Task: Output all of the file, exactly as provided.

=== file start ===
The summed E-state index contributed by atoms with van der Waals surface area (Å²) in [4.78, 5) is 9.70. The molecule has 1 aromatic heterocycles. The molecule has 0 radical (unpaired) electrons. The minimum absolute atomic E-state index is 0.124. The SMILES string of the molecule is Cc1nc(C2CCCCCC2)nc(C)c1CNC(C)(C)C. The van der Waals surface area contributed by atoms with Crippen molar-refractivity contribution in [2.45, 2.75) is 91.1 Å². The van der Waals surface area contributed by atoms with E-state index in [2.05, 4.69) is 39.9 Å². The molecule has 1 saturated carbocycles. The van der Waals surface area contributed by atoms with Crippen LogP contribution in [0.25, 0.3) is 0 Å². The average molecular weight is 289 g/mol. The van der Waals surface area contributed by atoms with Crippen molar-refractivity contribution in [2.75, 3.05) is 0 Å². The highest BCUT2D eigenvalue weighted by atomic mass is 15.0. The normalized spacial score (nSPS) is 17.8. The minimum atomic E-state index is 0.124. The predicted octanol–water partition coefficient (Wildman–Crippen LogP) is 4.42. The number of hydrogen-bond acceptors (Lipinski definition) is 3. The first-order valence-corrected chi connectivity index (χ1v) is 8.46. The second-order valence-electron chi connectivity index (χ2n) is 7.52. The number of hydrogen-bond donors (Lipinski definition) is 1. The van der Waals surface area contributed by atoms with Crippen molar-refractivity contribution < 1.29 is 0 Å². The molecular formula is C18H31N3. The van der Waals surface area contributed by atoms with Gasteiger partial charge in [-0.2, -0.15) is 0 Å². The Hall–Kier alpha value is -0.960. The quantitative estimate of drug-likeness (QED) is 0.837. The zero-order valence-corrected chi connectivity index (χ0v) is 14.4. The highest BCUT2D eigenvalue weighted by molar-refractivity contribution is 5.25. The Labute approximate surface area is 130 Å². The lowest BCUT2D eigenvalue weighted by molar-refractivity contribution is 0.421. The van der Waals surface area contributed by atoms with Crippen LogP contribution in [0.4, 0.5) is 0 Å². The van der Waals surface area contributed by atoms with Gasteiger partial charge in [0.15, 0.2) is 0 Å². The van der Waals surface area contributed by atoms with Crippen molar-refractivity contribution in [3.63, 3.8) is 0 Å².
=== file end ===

The summed E-state index contributed by atoms with van der Waals surface area (Å²) in [4.78, 5) is 9.70. The molecule has 1 aromatic heterocycles. The molecule has 0 radical (unpaired) electrons. The minimum absolute atomic E-state index is 0.124. The SMILES string of the molecule is Cc1nc(C2CCCCCC2)nc(C)c1CNC(C)(C)C. The van der Waals surface area contributed by atoms with Crippen molar-refractivity contribution in [2.45, 2.75) is 91.1 Å². The van der Waals surface area contributed by atoms with E-state index in [2.05, 4.69) is 39.9 Å². The molecule has 1 saturated carbocycles. The van der Waals surface area contributed by atoms with Crippen LogP contribution in [0.25, 0.3) is 0 Å². The average molecular weight is 289 g/mol. The van der Waals surface area contributed by atoms with Crippen molar-refractivity contribution in [2.75, 3.05) is 0 Å². The highest BCUT2D eigenvalue weighted by atomic mass is 15.0. The normalized spacial score (nSPS) is 17.8. The minimum atomic E-state index is 0.124. The predicted octanol–water partition coefficient (Wildman–Crippen LogP) is 4.42. The number of hydrogen-bond acceptors (Lipinski definition) is 3. The first-order valence-corrected chi connectivity index (χ1v) is 8.46. The second-order valence-electron chi connectivity index (χ2n) is 7.52. The number of hydrogen-bond donors (Lipinski definition) is 1. The van der Waals surface area contributed by atoms with Crippen molar-refractivity contribution < 1.29 is 0 Å². The molecular formula is C18H31N3. The van der Waals surface area contributed by atoms with Gasteiger partial charge in [-0.2, -0.15) is 0 Å². The Hall–Kier alpha value is -0.960. The quantitative estimate of drug-likeness (QED) is 0.837. The zero-order valence-corrected chi connectivity index (χ0v) is 14.4. The highest BCUT2D eigenvalue weighted by molar-refractivity contribution is 5.25. The Labute approximate surface area is 130 Å². The lowest BCUT2D eigenvalue weighted by molar-refractivity contribution is 0.421. The van der Waals surface area contributed by atoms with Crippen LogP contribution in [0.4, 0.5) is 0 Å². The van der Waals surface area contributed by atoms with Gasteiger partial charge in [0.15, 0.2) is 0 Å². The van der Waals surface area contributed by atoms with Crippen molar-refractivity contribution in [3.63, 3.8) is 0 Å².